In Europe, secessionist struggle became the number one type of conflict.9 In the 1990s secessionism exploded in the post-Soviet space and the Balkans. More recently, we have seen the annexation of Crimea and the ongoing conflicts in Eastern Ukraine. In some cases, groups have managed to secede from their home state, but have not gained full international recognition. These de facto states range from South Ossetia and Abkhazia to Transnistria, Karabakh, and Kosovo. Secessionism is even back on the agenda in Western Europe in such places as Scotland and Catalonia.

How do parties involved in secessionist conflict balance norms, values, and interests? Let us first take a closer look at the cluster of five norms that are contested when secession is at stake: (1) territorial integrity, (2) self-determination, (3) noninterference in internal affairs, (4) human and minority rights, and (5) democracy and good governance. As mentioned above, territorial integrity and self-determination constitute the core of the normative struggle on secession, while the other three norms may apply depending on the specific scenario. We can further divide the cluster between sovereignty norms protecting the territorial status quo (norms 1 and 3) and liberal norms capable of revising the status quo (norms 2, 4, and 5).10 These two groups function as major legitimation devices for the two basic schools of thought on secessionism: the conservative one ruling out a right of secession in principle, and the more liberal one allowing for secession under more or less restrictive conditions.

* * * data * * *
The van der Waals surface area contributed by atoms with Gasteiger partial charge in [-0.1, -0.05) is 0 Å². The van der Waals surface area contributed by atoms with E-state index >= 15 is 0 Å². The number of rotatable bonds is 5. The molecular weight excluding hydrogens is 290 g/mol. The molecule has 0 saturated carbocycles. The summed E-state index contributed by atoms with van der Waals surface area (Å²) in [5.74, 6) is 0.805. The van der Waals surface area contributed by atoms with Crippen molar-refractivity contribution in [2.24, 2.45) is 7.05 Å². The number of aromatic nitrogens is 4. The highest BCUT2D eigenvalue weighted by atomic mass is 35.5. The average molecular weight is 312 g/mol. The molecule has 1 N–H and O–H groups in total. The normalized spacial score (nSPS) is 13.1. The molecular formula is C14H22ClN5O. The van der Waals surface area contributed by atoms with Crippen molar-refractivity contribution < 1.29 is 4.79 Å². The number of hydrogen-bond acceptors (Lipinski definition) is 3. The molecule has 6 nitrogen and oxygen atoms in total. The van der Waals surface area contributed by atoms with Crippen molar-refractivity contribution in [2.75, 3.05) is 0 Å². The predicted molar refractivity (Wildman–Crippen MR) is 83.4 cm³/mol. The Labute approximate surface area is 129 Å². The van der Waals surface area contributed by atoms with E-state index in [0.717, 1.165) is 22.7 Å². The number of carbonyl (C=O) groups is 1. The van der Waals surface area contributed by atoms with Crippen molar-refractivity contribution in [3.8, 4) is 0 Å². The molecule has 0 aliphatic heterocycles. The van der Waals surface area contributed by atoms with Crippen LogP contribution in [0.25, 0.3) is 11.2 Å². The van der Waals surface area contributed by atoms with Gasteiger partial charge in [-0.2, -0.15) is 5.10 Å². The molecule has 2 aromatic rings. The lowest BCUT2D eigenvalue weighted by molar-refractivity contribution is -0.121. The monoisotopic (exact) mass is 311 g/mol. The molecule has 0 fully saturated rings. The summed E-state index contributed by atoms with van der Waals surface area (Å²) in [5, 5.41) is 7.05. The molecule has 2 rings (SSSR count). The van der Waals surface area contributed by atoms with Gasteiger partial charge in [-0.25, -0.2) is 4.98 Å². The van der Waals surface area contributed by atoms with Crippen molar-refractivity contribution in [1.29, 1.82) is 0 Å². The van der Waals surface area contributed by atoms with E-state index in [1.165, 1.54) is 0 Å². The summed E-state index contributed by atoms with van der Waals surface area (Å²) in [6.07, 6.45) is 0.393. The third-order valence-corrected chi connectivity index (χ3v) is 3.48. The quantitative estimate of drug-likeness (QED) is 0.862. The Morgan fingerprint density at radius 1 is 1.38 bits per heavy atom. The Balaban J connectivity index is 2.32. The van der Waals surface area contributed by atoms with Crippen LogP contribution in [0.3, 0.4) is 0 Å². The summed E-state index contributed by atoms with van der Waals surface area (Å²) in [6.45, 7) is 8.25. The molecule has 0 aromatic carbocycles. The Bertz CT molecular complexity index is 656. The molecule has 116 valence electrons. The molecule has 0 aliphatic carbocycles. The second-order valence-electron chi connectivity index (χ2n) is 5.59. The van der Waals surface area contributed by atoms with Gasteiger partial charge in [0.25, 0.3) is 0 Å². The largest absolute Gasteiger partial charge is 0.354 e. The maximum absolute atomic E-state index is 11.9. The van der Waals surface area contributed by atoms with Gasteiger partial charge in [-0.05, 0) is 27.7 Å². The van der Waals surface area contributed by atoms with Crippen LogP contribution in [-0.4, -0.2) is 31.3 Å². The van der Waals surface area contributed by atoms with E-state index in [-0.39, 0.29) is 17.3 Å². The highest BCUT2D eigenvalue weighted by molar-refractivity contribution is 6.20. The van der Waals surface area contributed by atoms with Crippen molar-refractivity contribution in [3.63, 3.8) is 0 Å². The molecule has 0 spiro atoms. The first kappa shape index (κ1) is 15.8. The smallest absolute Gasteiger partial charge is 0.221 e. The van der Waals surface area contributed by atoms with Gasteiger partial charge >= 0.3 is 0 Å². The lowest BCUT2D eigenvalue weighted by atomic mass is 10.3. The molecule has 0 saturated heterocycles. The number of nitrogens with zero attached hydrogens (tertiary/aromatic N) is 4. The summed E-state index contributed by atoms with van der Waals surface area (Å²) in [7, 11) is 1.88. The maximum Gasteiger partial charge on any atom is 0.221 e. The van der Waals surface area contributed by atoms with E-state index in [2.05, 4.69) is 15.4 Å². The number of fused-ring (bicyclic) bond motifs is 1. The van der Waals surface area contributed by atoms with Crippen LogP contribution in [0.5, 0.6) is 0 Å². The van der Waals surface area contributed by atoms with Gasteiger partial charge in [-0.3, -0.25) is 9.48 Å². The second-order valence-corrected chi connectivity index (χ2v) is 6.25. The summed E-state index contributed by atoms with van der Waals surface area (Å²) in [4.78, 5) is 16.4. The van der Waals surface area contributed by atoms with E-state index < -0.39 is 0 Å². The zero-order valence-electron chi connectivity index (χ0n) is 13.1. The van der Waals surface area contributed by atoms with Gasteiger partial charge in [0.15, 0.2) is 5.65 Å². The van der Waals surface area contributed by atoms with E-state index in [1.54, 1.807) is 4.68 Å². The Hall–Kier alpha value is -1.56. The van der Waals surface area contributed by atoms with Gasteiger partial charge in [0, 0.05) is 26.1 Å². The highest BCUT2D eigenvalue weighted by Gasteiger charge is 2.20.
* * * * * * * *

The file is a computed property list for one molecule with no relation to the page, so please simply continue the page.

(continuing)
Kurdistan rally

A pro-Kurdistan independence rally in Erbil, Iraq, 2017. (CREDIT: Levi Clancy, Wikimedia Commons)


Territorial Integrity and Self-Determination: The Core Norms

The two world wars gave rise to the prohibition on conquest and the inviolability of borders. Indeed, this core sovereignty norm is codified as a jus cogens norm in Article 2(4) of the UN Charter, which stipulates that UN members shall refrain from the threat or use of force “against the territorial integrity or political independence of any state.”11 Boaz Atzili, calling territorial integrity a “border fixity norm,” argues that “conquest and annexation of one’s neighbors’ land, commonplace in the history of the state system, is no longer on the ‘menu of choice’ for post–World War II leaders and states.”12 During the Cold War, the norm effectively delegitimized territorial conquest, resulting in a remarkable decline of interstate war and a virtual disappearance of violent state death.